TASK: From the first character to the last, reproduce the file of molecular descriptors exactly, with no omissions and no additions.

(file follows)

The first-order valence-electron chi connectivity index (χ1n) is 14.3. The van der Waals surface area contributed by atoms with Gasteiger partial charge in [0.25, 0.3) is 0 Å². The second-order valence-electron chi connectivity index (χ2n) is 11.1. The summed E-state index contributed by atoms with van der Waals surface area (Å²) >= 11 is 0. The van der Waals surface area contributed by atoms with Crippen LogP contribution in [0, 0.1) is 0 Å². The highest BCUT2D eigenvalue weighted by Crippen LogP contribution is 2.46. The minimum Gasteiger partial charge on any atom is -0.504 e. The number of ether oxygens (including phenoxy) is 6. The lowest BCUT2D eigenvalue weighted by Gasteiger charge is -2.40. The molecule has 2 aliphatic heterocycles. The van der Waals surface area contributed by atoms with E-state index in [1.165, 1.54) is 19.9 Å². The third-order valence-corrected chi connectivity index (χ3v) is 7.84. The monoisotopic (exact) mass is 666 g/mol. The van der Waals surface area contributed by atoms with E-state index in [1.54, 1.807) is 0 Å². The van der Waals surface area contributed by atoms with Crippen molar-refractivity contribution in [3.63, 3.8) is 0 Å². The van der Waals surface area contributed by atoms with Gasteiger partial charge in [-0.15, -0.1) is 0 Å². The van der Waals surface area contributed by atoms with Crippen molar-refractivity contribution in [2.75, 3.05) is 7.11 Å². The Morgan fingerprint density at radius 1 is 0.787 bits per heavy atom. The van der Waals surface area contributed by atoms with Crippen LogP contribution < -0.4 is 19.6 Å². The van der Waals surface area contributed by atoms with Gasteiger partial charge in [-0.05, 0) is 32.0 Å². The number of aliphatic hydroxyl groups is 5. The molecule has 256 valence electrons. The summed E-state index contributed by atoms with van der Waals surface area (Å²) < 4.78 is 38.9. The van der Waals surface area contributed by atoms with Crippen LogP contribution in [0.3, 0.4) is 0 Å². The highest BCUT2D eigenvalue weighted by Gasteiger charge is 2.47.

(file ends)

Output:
The first-order valence-electron chi connectivity index (χ1n) is 14.3. The van der Waals surface area contributed by atoms with Gasteiger partial charge in [0.25, 0.3) is 0 Å². The second-order valence-electron chi connectivity index (χ2n) is 11.1. The summed E-state index contributed by atoms with van der Waals surface area (Å²) >= 11 is 0. The van der Waals surface area contributed by atoms with Crippen LogP contribution in [0, 0.1) is 0 Å². The highest BCUT2D eigenvalue weighted by Crippen LogP contribution is 2.46. The minimum Gasteiger partial charge on any atom is -0.504 e. The number of ether oxygens (including phenoxy) is 6. The lowest BCUT2D eigenvalue weighted by Gasteiger charge is -2.40. The molecule has 2 aliphatic heterocycles. The van der Waals surface area contributed by atoms with E-state index in [1.165, 1.54) is 19.9 Å². The third-order valence-corrected chi connectivity index (χ3v) is 7.84. The monoisotopic (exact) mass is 666 g/mol. The van der Waals surface area contributed by atoms with E-state index in [1.54, 1.807) is 0 Å². The van der Waals surface area contributed by atoms with Crippen molar-refractivity contribution in [3.63, 3.8) is 0 Å². The van der Waals surface area contributed by atoms with Gasteiger partial charge in [-0.15, -0.1) is 0 Å². The van der Waals surface area contributed by atoms with Crippen molar-refractivity contribution in [2.75, 3.05) is 7.11 Å². The Morgan fingerprint density at radius 1 is 0.787 bits per heavy atom. The van der Waals surface area contributed by atoms with Crippen LogP contribution < -0.4 is 19.6 Å². The van der Waals surface area contributed by atoms with Gasteiger partial charge in [-0.05, 0) is 32.0 Å². The number of aliphatic hydroxyl groups is 5. The molecule has 256 valence electrons. The summed E-state index contributed by atoms with van der Waals surface area (Å²) < 4.78 is 38.9. The van der Waals surface area contributed by atoms with Crippen LogP contribution in [0.3, 0.4) is 0 Å². The highest BCUT2D eigenvalue weighted by Gasteiger charge is 2.47.